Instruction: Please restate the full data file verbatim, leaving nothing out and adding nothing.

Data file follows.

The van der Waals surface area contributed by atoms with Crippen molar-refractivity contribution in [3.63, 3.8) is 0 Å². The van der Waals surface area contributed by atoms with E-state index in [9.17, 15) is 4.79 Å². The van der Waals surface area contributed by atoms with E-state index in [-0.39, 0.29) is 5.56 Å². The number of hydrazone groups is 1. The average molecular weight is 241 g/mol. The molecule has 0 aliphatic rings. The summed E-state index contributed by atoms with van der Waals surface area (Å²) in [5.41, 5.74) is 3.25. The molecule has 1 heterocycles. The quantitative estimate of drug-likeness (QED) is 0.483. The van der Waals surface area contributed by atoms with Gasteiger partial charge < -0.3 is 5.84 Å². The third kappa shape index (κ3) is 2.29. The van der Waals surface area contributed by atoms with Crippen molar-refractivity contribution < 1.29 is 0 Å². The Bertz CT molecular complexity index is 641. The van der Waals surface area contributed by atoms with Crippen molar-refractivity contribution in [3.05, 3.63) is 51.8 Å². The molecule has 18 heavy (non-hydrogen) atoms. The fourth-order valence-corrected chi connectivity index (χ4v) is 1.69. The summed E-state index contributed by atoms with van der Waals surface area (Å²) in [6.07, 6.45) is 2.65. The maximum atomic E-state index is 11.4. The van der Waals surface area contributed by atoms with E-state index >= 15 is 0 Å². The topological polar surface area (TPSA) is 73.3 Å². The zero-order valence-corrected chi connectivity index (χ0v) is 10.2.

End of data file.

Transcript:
The van der Waals surface area contributed by atoms with Crippen molar-refractivity contribution in [3.63, 3.8) is 0 Å². The van der Waals surface area contributed by atoms with E-state index in [9.17, 15) is 4.79 Å². The van der Waals surface area contributed by atoms with E-state index in [-0.39, 0.29) is 5.56 Å². The number of hydrazone groups is 1. The average molecular weight is 241 g/mol. The molecule has 0 aliphatic rings. The summed E-state index contributed by atoms with van der Waals surface area (Å²) in [5.41, 5.74) is 3.25. The molecule has 1 heterocycles. The quantitative estimate of drug-likeness (QED) is 0.483. The van der Waals surface area contributed by atoms with Gasteiger partial charge < -0.3 is 5.84 Å². The third kappa shape index (κ3) is 2.29. The van der Waals surface area contributed by atoms with Crippen molar-refractivity contribution < 1.29 is 0 Å². The Bertz CT molecular complexity index is 641. The van der Waals surface area contributed by atoms with Crippen molar-refractivity contribution in [3.05, 3.63) is 51.8 Å². The molecule has 18 heavy (non-hydrogen) atoms. The fourth-order valence-corrected chi connectivity index (χ4v) is 1.69. The summed E-state index contributed by atoms with van der Waals surface area (Å²) in [6.07, 6.45) is 2.65. The maximum atomic E-state index is 11.4. The van der Waals surface area contributed by atoms with E-state index >= 15 is 0 Å². The topological polar surface area (TPSA) is 73.3 Å². The zero-order valence-corrected chi connectivity index (χ0v) is 10.2.